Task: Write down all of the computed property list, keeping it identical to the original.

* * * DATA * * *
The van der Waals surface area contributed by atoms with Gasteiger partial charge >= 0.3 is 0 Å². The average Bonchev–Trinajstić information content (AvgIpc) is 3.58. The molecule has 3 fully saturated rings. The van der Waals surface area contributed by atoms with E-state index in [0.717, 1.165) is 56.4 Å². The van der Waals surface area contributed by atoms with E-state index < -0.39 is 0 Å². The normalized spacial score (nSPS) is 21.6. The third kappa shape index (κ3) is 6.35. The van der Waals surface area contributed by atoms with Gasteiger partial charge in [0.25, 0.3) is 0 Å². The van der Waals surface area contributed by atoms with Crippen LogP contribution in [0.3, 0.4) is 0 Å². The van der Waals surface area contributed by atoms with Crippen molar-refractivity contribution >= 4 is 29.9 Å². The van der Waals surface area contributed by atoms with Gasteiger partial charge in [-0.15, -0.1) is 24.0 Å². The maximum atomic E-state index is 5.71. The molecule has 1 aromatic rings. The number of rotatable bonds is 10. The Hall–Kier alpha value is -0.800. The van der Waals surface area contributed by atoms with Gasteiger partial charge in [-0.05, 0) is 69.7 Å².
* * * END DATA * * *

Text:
The van der Waals surface area contributed by atoms with Gasteiger partial charge >= 0.3 is 0 Å². The average Bonchev–Trinajstić information content (AvgIpc) is 3.58. The molecule has 3 fully saturated rings. The van der Waals surface area contributed by atoms with E-state index in [0.717, 1.165) is 56.4 Å². The van der Waals surface area contributed by atoms with E-state index < -0.39 is 0 Å². The normalized spacial score (nSPS) is 21.6. The third kappa shape index (κ3) is 6.35. The van der Waals surface area contributed by atoms with Gasteiger partial charge in [0.25, 0.3) is 0 Å². The van der Waals surface area contributed by atoms with Crippen LogP contribution in [0.3, 0.4) is 0 Å². The van der Waals surface area contributed by atoms with Crippen molar-refractivity contribution >= 4 is 29.9 Å². The van der Waals surface area contributed by atoms with Gasteiger partial charge in [-0.15, -0.1) is 24.0 Å². The maximum atomic E-state index is 5.71. The molecule has 1 aromatic rings. The number of rotatable bonds is 10. The Hall–Kier alpha value is -0.800. The van der Waals surface area contributed by atoms with Gasteiger partial charge in [-0.05, 0) is 69.7 Å².